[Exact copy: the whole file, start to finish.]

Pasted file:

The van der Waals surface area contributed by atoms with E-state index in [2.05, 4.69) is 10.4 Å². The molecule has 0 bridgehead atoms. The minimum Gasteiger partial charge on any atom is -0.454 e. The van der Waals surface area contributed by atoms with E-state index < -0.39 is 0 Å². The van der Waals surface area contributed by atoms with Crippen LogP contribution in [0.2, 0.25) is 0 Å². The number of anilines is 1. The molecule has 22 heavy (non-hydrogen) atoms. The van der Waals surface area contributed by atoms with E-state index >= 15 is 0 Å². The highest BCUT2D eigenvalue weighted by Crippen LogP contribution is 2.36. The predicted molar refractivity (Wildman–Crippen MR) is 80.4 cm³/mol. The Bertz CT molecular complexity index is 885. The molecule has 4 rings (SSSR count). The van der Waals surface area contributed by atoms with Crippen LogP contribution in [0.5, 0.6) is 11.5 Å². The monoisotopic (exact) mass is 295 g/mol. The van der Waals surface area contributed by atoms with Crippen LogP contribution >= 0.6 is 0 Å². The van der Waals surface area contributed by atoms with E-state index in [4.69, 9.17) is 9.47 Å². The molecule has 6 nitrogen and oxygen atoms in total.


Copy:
The van der Waals surface area contributed by atoms with E-state index in [2.05, 4.69) is 10.4 Å². The molecule has 0 bridgehead atoms. The minimum Gasteiger partial charge on any atom is -0.454 e. The van der Waals surface area contributed by atoms with E-state index < -0.39 is 0 Å². The van der Waals surface area contributed by atoms with Crippen LogP contribution in [0.2, 0.25) is 0 Å². The number of anilines is 1. The molecule has 22 heavy (non-hydrogen) atoms. The van der Waals surface area contributed by atoms with E-state index >= 15 is 0 Å². The highest BCUT2D eigenvalue weighted by Crippen LogP contribution is 2.36. The predicted molar refractivity (Wildman–Crippen MR) is 80.4 cm³/mol. The Bertz CT molecular complexity index is 885. The molecule has 4 rings (SSSR count). The van der Waals surface area contributed by atoms with Crippen LogP contribution in [0.5, 0.6) is 11.5 Å². The monoisotopic (exact) mass is 295 g/mol. The van der Waals surface area contributed by atoms with Crippen LogP contribution >= 0.6 is 0 Å². The van der Waals surface area contributed by atoms with E-state index in [4.69, 9.17) is 9.47 Å². The molecule has 6 nitrogen and oxygen atoms in total.